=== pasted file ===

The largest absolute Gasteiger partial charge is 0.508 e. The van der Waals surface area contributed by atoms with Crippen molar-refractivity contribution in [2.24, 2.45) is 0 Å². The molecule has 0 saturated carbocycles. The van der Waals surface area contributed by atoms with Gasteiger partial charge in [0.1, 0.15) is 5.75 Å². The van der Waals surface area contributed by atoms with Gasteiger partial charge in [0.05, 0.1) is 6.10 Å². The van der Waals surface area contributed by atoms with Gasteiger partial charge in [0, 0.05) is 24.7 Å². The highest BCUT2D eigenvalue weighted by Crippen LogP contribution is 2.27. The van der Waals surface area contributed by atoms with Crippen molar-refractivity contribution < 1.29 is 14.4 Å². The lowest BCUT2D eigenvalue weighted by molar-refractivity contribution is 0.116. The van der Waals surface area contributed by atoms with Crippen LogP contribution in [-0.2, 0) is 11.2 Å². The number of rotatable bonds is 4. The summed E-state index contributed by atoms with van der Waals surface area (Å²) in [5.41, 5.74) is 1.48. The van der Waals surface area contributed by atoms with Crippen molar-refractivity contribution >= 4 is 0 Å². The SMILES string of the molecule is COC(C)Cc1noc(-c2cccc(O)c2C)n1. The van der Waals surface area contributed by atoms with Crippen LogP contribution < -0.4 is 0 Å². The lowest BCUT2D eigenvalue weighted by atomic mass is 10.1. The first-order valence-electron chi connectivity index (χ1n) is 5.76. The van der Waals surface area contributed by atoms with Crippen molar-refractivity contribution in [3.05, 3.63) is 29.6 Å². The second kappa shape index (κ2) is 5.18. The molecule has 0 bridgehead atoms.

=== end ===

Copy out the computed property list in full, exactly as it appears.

The largest absolute Gasteiger partial charge is 0.508 e. The van der Waals surface area contributed by atoms with Crippen molar-refractivity contribution in [2.24, 2.45) is 0 Å². The molecule has 0 saturated carbocycles. The van der Waals surface area contributed by atoms with Gasteiger partial charge in [0.1, 0.15) is 5.75 Å². The van der Waals surface area contributed by atoms with Gasteiger partial charge in [0.05, 0.1) is 6.10 Å². The van der Waals surface area contributed by atoms with Gasteiger partial charge in [0, 0.05) is 24.7 Å². The highest BCUT2D eigenvalue weighted by Crippen LogP contribution is 2.27. The van der Waals surface area contributed by atoms with Crippen molar-refractivity contribution < 1.29 is 14.4 Å². The lowest BCUT2D eigenvalue weighted by molar-refractivity contribution is 0.116. The van der Waals surface area contributed by atoms with Crippen LogP contribution in [-0.2, 0) is 11.2 Å². The number of rotatable bonds is 4. The summed E-state index contributed by atoms with van der Waals surface area (Å²) in [5.41, 5.74) is 1.48. The van der Waals surface area contributed by atoms with Crippen molar-refractivity contribution >= 4 is 0 Å². The SMILES string of the molecule is COC(C)Cc1noc(-c2cccc(O)c2C)n1. The van der Waals surface area contributed by atoms with Crippen LogP contribution < -0.4 is 0 Å². The lowest BCUT2D eigenvalue weighted by atomic mass is 10.1. The first-order valence-electron chi connectivity index (χ1n) is 5.76. The van der Waals surface area contributed by atoms with Crippen molar-refractivity contribution in [3.05, 3.63) is 29.6 Å². The second kappa shape index (κ2) is 5.18. The molecule has 0 bridgehead atoms.